I guess one of the challenges you had was during the pandemic when the roastery became a restaurant again. How did you manage that?

A lot of that was based on communication with the Brat team, so we were fully aware of what they needed from us in our shared space and also communicating things that we needed. If any of us got covid, the roastery would have to be shut. So that was a big part of our risk assessment. Basically I was like, someone from the restaurant can’t come into the roastery while we’re there, and likewise roastery staff can’t intermingle with the Brat team.

You did so well, you kept a really tight ship there. I was terrified of stepping foot in the roastery for a good while, with good reason.

That was the thing - I didn’t get covid until July this year. And a big part of that was we were so stringent about who could come in and who couldn’t come in.

And that’s it - there wasn’t a moment that you stopped roasting through that time. So well done to you all - it’s impressive. I wanted to talk about the home roasting workshops you set up at Climpsons?

So Alex from IKAWA approached me in 2018 about setting up a home roasting course. At that point the Ikawa home roasters were mostly in the UK. It’s a UK business, built in Britain. So they were quite focussed on creating educational experiences for their customers in the UK, but also using it for anyone that might be interested in home roasting. They could try the home workshop, see what it’s about and possibly buy a home roaster. It was great because I got to meet a lot of IKAWA users that I still communicate with on a regular basis now.

So I guess this leads us on to your job now?

I was first hired at Ikawa in the home team, so my role is creating content for the home user, as well as sourcing all of the green coffee for use in the home roasting machines. We call it the home roasting system - it’s the machine, the coffee and the app. It’s the whole thing.

I’m interested in this home and professional user distinction?

We have different personas of home IKAWA users. There’s the pioneer; the first users, technology focussed types. Then we have the seekers; they’re curious, into the outdoors, have lots of hobbies but are also time poor. So we’re trying to create more products that are suited to them. The professional persona is entirely different from the home persona. We’re trying to really break apart the business in a really clear way. We have separate teams within the business as well. In terms of purpose, our overarching mission is to improve coffee. So that looks different in each segment of the business. For the pro department that means providing tools for producers, roasters and traders to help create a more symbiotic relationship in purchasing and roast profile creation. And then from the home side, the aim is to make coffee roasting at home commonplace by creating a device and a system that allows the home consumer to connect directly with the producer. So a lot of the coffee we're purchasing is direct trade, straight from producers or co-operatives. So the Honduran coffee I showed you, we purchased 3 coffees from that co-operative that we sell as a bundle, so you can learn about the co-operative and also each individual producer. It’s about creating that relationship along the supply chain.

Any thoughts on where the coffee industry is going? And what would you like to see happen?

I am pretty committed to the idea that the future of the coffee industry lies with the home consumer. And I think that the desire for more education, more resources and more knowledge is going to lie with the home consumer. And you can see it in the last 5 years. 5 years ago it wouldn’t be common to have the producer's name and all of the processing information available on the coffee bag. But now if you don’t have it on your bag, a discerning customer won’t pick it up. I think that people are going to be looking for more transparency, and that will be driven by the home customer.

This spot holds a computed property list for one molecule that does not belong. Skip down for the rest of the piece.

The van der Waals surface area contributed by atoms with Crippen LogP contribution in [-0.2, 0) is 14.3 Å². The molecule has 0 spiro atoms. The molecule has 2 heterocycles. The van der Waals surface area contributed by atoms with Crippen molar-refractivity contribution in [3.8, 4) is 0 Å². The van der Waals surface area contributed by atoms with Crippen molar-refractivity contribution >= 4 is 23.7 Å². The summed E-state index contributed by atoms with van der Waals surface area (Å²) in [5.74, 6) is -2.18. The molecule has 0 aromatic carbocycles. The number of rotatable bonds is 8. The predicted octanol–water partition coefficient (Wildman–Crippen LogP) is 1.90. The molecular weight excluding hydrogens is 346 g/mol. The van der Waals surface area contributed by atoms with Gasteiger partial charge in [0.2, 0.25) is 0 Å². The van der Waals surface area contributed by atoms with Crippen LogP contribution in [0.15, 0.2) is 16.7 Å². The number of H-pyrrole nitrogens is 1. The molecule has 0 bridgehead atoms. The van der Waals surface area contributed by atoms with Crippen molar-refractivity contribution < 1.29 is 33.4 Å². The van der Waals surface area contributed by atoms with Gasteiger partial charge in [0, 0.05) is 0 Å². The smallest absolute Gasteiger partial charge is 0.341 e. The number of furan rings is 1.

I have to say I am eternally grateful for having worked at Climpsons. Not only did it serve as a networking opportunity, working with Danny, Nicole and Simon so closely for 3 and a half years was a great experience. Learning how to be hospitable, learning about UK hospitality, that was my introduction and it was a whole new company culture to learn. And that set me up for where I am now. The fact that my new office is 100m from Climpsons is not lost on me. I’m very happy to run into the Climpsons people. I walk to the train, I see the Climpsons. I saw Kieran this morning, carrying a very heavy bag of tools on his back and suggested he upgrade to a case with wheels. The health and safety officer in me will never die. 


Next we’re catching up with Dan Dunne, a Climpson’s OG who worked his way across the cafe, roastery and finished his time as our Head of Training. He has taught countless budding baristas how to brew our coffees to perfection over the years, inspiring many a coffee career and making the science behind the process truly accessible. You may also recognise him from the most viewed YouTube video of Climpson’s history, a step by step guide on how to set the volumetrics on a La Marzocco PB. He’s since moved to beautiful Amsterdam where he runs the education department at Stooker Specialty Coffee.

How were you first introduced to Climpsons?

I started in coffee just as the scene really started to take off in London. If you were into coffee at that time, you would know who the Climpsons were, for sure. They are one of the original pioneers!

How has working with Climpsons impacted your life?

I gained so much experience. I learnt a lot and made life-long friends. I guess you could call that a pretty massive impact!

Are there any people you’ve worked with or met that you’d like to make a shout out for?

I could give a shout out to many people, however I'd like to give a particular mention to Danny Davies and Henrik Moller. Henrik actually got me the job at Climpsons. He was my partner in crime; professionally and socially. Danny (AKA Head of the Food Chain) gave me so many opportunities at Climpsons, which I'm forever grateful for! If it weren't for Danny and Henrik, I would not be where I am today. I owe them a lot! Mentors and best pals!

Any wild stories you would like to share here?

There are so many stories! Though I should probably mention Nicole Ferris and I dancing on table tops singing "Shine bright like a diamond..."at the top of our lungs. This was a relatively common sighting at a Climpsons shindig!   

Where are you now? What's changed in coffee?

I now live in Amsterdam. I'm the 'Head of Education' at a specialty coffee roastery called 'Stooker'. My role involves teaching SCA courses and roasting. The skills and experience I acquired at Climpsons were all pretty transferable, albeit for a European market. The scene continues to grow in Amsterdam and I'm delighted to be a part of that. I just need to work on my Dutch …